RB:Did that change your sort of idea of upkeep and cleanliness? Were you more inclined to maintain the museum-like quality of–?

MD:I always loved the line in–it’s the famous line in “Alice’s Restaurant” about the couple who had the–did they live in a lighthouse? –I’ve forgotten most of the details except the one, which is they had that gigantic space which, rather than meaning they could have this beautiful space to sit and live in,that, rather they didn’t have to take the garbage out except for once a year! So that’s a little bit–we had so much space that we just kind of spread out in this, chaotic way.

RB:That was your first house. How long have you been there?

MD:We were there for two years.

RB:You were there? You’re not there anymore?

MD:No. We bought a house. There was never any real-estate bubble in Indianapolis, so nothing really ever got crazy inflated, and–

RB:And you’re teaching school at Butler University?Which is–which is in Indianapolis?

MD:It’s in the city. Right in the city.

RB:And does Indianapolis sort of represent the typical Midwestern, northern big city? I mean, it is the biggest city in Indiana, right?

MD:Yes, it is. It’s a little over a million, and I think it’s like 17th in the nation in terms of size.

RB:And is it overcrowded or not?

MD:Well, it’s definitely–it’s one of those cities that has enough farm space on either side of it that it just kind of grows out and out and out. They could have done with a little more vertical planning, but–

RB:You know Chicago, yes?

MD:Yeah, I’ve been there a bunch, but I don’t–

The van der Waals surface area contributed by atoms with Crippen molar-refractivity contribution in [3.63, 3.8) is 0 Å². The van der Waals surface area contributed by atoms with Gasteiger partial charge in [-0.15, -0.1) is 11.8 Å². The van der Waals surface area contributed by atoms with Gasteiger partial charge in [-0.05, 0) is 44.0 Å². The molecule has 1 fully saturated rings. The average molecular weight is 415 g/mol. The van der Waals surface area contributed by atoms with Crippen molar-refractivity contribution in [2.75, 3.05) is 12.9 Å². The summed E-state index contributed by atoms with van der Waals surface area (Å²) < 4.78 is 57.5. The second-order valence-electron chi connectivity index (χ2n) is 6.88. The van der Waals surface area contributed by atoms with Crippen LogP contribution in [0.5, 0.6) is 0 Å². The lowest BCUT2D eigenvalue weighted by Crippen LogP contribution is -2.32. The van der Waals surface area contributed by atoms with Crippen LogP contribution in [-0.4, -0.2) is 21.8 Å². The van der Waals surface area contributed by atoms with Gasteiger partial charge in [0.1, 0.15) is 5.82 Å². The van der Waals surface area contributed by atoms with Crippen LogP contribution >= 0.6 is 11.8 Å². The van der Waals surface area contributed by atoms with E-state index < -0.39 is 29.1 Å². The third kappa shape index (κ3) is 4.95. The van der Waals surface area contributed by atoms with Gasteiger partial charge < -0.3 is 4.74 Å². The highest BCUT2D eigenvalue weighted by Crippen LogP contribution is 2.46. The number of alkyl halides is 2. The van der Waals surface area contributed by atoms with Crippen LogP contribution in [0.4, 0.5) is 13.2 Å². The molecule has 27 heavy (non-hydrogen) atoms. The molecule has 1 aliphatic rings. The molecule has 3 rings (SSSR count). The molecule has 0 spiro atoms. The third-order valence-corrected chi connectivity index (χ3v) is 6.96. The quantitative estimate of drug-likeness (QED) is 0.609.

RB:This is a city that I think, past maybe a mile from the lake, you don’t see things over three or four stories, you know. Thus, the horizon looking west is, and thus the city spread out over a nice grid.

MD:Yeah, it is a weird–there is some kind of line–you know, I lived in St. Louis for two years, and it was the same sensation that, somehow, look to the west and God knows what was there.

RB:Do you have any feelings about the phrase “flyover zone”?

MD:Well, like I said, I was born in Minneapolis, but I lived there ‘til I was eight, so I don’t have too much–

RB:Let me just recap–Minneapolis, New York, Wellesley, Paris–

MD:I lived in London for four years. Jersey. Lived in Switzerland, Geneva, for a year. Lived in–I went to college in Colorado. I went to graduate school in Wisconsin. And then, I went to another graduate school–

RB:Madison?

MD:Yeah, Madison. Then Washington University.

RB:What is the longest you’ve been in (one spot)? Butler? Right now, where you are?

MD:Well, I was in New York for 11 years, so that was the longest I’ve ever been in one spot. But yeah, I guess I’ve been at Butler for two and a half years. And yeah, I guess there’s something strange in that. I mean, having the same job, the same sort of set of colleagues for two and a half years is–